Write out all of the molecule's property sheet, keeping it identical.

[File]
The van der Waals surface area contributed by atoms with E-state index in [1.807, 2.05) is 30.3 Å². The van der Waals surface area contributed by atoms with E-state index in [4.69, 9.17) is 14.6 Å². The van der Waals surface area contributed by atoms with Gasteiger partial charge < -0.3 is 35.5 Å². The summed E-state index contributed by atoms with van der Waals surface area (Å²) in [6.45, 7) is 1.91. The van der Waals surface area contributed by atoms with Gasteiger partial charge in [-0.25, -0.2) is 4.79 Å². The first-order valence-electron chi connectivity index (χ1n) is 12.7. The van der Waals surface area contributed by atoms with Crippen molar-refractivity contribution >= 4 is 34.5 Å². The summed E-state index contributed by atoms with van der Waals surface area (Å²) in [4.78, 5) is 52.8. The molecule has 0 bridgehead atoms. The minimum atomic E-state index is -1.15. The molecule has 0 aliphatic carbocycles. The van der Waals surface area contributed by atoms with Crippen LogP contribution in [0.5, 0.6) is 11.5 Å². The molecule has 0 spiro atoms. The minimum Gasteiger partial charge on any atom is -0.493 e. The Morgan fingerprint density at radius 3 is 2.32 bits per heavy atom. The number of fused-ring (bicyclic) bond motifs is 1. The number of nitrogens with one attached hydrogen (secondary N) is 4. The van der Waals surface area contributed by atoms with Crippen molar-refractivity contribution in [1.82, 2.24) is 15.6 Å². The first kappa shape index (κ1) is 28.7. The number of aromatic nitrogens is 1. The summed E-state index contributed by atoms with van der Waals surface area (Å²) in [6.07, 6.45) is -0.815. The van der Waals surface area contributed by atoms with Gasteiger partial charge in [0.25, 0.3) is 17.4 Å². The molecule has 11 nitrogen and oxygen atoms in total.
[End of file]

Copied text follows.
The van der Waals surface area contributed by atoms with E-state index in [1.807, 2.05) is 30.3 Å². The van der Waals surface area contributed by atoms with E-state index in [4.69, 9.17) is 14.6 Å². The van der Waals surface area contributed by atoms with Gasteiger partial charge < -0.3 is 35.5 Å². The summed E-state index contributed by atoms with van der Waals surface area (Å²) in [6.45, 7) is 1.91. The van der Waals surface area contributed by atoms with Gasteiger partial charge in [-0.25, -0.2) is 4.79 Å². The first-order valence-electron chi connectivity index (χ1n) is 12.7. The van der Waals surface area contributed by atoms with Crippen molar-refractivity contribution >= 4 is 34.5 Å². The summed E-state index contributed by atoms with van der Waals surface area (Å²) in [4.78, 5) is 52.8. The molecule has 0 bridgehead atoms. The minimum atomic E-state index is -1.15. The molecule has 0 aliphatic carbocycles. The van der Waals surface area contributed by atoms with Crippen LogP contribution in [0.5, 0.6) is 11.5 Å². The molecule has 0 spiro atoms. The minimum Gasteiger partial charge on any atom is -0.493 e. The Morgan fingerprint density at radius 3 is 2.32 bits per heavy atom. The number of fused-ring (bicyclic) bond motifs is 1. The number of nitrogens with one attached hydrogen (secondary N) is 4. The van der Waals surface area contributed by atoms with Crippen molar-refractivity contribution in [1.82, 2.24) is 15.6 Å². The first kappa shape index (κ1) is 28.7. The number of aromatic nitrogens is 1. The summed E-state index contributed by atoms with van der Waals surface area (Å²) in [6.07, 6.45) is -0.815. The van der Waals surface area contributed by atoms with Gasteiger partial charge in [0.25, 0.3) is 17.4 Å². The molecule has 11 nitrogen and oxygen atoms in total.